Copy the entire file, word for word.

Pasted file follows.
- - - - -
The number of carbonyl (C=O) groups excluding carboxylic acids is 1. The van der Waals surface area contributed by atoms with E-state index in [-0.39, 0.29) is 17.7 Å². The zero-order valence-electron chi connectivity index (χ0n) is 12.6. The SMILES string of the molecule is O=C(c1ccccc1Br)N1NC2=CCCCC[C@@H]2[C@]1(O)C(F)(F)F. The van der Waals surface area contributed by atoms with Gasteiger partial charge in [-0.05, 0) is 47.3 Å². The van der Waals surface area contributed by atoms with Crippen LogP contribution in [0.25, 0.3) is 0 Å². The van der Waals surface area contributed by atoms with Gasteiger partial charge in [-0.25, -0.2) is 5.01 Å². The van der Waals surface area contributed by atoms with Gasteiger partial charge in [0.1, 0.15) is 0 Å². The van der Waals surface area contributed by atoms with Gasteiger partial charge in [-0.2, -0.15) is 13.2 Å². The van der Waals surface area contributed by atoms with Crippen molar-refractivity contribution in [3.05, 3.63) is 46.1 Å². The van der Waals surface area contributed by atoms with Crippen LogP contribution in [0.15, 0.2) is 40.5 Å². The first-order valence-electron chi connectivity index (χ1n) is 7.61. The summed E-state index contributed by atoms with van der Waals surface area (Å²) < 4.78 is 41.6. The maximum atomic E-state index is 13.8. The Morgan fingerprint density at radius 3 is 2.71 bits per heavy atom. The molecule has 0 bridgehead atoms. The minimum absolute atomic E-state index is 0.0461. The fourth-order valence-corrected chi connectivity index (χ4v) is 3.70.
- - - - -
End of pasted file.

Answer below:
The number of carbonyl (C=O) groups excluding carboxylic acids is 1. The van der Waals surface area contributed by atoms with E-state index in [-0.39, 0.29) is 17.7 Å². The zero-order valence-electron chi connectivity index (χ0n) is 12.6. The SMILES string of the molecule is O=C(c1ccccc1Br)N1NC2=CCCCC[C@@H]2[C@]1(O)C(F)(F)F. The van der Waals surface area contributed by atoms with Gasteiger partial charge in [-0.05, 0) is 47.3 Å². The van der Waals surface area contributed by atoms with Crippen LogP contribution in [0.25, 0.3) is 0 Å². The van der Waals surface area contributed by atoms with Gasteiger partial charge in [-0.25, -0.2) is 5.01 Å². The van der Waals surface area contributed by atoms with Gasteiger partial charge in [0.1, 0.15) is 0 Å². The van der Waals surface area contributed by atoms with Gasteiger partial charge in [-0.2, -0.15) is 13.2 Å². The van der Waals surface area contributed by atoms with Crippen molar-refractivity contribution in [3.05, 3.63) is 46.1 Å². The van der Waals surface area contributed by atoms with Crippen LogP contribution in [0.15, 0.2) is 40.5 Å². The first-order valence-electron chi connectivity index (χ1n) is 7.61. The summed E-state index contributed by atoms with van der Waals surface area (Å²) < 4.78 is 41.6. The maximum atomic E-state index is 13.8. The Morgan fingerprint density at radius 3 is 2.71 bits per heavy atom. The molecule has 0 bridgehead atoms. The minimum absolute atomic E-state index is 0.0461. The fourth-order valence-corrected chi connectivity index (χ4v) is 3.70.